A decade after arriving, there is little improvement. Her two young children help her scrub houses on her days off; Canted sells pork-filled tamales she cooks and Avon products in snatches of free time. She recently pawned a ring for food. When her daughter, Mildred, suffered convulsions, her hands curled in paralysis, the hospital bill totaled $700. It took two years to pay it off.
As Marriott Corp.--mirroring moves by many businesses--has nearly halved its LACMA work force in the past year, Canted finds herself doing what she said is the job of two. She scrubs 46 bathrooms each day and replaces 125 rolls of toilet paper. "When I come out, my back is breaking," said Canted, who is five months pregnant and works despite a doctor's warning that it may cost her the child. Marriott officials, citing pending union litigation, declined comment.
Labor officials debate how much of the janitors' success can transfer to other organizing efforts. Unions, some said, thrive in industries such as janitorial services, where there is job growth; manufacturing and other areas are shrinking. Although such tactics may work for health care or other service industries, "if you are in an industrial park, banging drums does you no good. You have to affect production," said Ernesto Medrano, western regional special representative for the International Assn. of Machinists and Aerospace Workers.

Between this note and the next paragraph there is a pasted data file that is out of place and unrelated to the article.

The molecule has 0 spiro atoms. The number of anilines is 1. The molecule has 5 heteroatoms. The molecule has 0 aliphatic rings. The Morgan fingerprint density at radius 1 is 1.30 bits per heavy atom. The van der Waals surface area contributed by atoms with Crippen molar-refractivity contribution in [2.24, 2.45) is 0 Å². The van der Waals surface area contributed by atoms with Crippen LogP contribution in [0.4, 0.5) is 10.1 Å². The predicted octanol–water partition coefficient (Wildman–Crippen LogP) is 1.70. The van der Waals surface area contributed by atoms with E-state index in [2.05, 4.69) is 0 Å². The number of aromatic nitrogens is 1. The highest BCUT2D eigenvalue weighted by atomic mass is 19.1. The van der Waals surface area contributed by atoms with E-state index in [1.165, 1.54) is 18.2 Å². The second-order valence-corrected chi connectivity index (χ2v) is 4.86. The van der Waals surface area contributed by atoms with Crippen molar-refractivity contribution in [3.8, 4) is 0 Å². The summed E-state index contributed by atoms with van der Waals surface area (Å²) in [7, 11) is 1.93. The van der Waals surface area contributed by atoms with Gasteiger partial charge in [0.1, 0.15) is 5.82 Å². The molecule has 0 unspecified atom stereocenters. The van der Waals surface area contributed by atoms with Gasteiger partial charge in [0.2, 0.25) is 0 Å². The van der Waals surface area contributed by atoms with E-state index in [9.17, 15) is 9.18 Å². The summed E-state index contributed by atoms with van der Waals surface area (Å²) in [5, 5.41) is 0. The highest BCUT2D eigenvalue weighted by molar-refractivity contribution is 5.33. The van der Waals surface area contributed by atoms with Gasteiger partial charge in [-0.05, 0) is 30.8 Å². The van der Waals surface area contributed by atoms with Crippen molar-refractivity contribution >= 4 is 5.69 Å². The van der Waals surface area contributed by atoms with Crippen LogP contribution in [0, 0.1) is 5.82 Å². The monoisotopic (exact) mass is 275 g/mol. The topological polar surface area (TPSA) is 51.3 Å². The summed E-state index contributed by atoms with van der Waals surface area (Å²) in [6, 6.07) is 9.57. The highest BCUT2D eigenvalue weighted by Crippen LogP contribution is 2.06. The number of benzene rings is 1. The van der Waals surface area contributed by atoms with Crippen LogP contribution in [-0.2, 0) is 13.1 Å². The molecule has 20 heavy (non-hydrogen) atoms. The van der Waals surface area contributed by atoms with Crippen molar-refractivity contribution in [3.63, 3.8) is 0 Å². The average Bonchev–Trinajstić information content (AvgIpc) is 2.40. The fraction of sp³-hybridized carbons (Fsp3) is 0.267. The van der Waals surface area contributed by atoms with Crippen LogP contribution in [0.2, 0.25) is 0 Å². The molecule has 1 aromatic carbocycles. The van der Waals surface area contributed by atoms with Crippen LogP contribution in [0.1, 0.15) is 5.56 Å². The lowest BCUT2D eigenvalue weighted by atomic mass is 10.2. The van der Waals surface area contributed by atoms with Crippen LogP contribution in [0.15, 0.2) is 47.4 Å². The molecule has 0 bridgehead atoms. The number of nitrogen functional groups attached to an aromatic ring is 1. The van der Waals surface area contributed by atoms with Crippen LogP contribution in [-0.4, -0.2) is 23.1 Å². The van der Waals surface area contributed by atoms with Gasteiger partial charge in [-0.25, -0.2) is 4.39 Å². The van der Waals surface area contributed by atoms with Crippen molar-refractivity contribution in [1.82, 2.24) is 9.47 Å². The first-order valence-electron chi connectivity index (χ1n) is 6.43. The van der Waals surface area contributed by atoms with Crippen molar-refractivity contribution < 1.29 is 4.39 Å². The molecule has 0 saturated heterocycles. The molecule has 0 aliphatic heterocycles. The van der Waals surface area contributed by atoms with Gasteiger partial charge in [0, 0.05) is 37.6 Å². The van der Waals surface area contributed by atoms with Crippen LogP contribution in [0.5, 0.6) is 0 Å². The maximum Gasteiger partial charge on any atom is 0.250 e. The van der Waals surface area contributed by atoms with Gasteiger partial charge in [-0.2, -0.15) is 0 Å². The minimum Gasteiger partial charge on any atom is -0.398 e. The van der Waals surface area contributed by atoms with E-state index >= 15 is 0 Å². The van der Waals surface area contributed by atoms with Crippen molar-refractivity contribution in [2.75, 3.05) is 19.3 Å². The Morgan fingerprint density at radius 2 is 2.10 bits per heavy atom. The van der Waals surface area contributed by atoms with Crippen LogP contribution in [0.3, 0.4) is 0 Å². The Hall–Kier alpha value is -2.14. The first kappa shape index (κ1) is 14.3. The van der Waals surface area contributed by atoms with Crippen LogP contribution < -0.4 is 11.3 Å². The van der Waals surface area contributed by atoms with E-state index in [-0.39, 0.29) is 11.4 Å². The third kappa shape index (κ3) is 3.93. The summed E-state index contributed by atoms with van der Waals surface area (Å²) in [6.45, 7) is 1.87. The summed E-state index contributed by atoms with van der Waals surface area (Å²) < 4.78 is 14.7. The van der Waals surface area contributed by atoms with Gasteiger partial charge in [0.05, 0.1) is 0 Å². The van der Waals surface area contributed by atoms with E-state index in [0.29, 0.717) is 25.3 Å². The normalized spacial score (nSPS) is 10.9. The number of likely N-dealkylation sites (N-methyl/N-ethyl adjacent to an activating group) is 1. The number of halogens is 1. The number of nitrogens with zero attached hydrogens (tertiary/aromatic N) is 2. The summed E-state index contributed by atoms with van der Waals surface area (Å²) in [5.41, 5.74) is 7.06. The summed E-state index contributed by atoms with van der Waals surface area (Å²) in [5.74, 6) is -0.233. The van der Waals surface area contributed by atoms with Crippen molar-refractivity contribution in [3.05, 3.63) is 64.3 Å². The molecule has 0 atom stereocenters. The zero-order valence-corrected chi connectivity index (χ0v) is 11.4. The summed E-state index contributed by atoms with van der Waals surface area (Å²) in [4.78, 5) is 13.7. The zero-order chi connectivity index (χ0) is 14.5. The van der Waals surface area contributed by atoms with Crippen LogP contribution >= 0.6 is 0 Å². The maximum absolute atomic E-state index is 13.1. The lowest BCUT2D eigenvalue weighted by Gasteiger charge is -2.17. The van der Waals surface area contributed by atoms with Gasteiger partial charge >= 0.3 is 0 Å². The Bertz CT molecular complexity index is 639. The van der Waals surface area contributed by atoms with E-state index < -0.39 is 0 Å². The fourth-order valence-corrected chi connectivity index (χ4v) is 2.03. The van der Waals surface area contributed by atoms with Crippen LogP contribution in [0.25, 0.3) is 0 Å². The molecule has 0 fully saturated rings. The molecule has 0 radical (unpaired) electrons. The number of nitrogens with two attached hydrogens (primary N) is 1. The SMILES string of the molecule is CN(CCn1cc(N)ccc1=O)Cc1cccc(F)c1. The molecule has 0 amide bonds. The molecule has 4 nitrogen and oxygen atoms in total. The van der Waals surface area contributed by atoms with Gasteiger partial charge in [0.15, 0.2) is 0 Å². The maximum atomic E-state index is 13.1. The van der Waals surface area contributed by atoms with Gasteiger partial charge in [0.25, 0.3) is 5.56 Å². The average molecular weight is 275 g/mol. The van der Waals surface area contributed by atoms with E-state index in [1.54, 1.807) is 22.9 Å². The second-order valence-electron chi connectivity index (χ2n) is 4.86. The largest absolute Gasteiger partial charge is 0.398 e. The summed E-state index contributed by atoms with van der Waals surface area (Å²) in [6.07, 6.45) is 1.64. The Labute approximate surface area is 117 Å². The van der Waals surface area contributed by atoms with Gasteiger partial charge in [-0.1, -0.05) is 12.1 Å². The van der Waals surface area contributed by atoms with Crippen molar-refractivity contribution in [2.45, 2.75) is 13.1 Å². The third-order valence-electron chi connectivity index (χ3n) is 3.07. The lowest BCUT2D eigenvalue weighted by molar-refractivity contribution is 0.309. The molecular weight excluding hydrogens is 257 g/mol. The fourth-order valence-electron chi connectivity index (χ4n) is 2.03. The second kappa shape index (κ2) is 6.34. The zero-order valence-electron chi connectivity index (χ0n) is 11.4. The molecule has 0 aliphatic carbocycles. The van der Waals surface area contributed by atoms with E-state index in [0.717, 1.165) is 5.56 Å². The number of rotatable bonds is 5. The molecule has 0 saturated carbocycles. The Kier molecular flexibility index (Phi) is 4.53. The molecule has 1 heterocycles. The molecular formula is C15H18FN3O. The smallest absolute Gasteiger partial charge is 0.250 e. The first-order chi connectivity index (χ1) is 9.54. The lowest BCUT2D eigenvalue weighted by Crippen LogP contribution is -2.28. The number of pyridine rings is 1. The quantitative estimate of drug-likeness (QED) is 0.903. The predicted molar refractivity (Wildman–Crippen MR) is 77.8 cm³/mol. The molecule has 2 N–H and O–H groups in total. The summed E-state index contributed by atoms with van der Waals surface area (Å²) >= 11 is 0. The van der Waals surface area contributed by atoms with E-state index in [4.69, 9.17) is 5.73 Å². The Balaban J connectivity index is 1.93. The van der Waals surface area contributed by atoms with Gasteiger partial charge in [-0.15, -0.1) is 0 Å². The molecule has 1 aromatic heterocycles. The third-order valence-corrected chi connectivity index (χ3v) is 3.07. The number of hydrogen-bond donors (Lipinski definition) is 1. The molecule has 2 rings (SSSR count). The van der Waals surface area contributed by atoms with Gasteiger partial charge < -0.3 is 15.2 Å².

Despite the janitors' early success, there is always a fresh crop of immigrants willing to come to the United States and work for less. To stem the flow, the SEIU and other unions have launched efforts to organize workers abroad.
"We must be eternally vigilant," said Justice for Janitors national organizer Lerner. Snapping his fingers, he added: "At any time, a building can go non-union. Overnight."
Times staff writer Michael Flagg contributed to this report.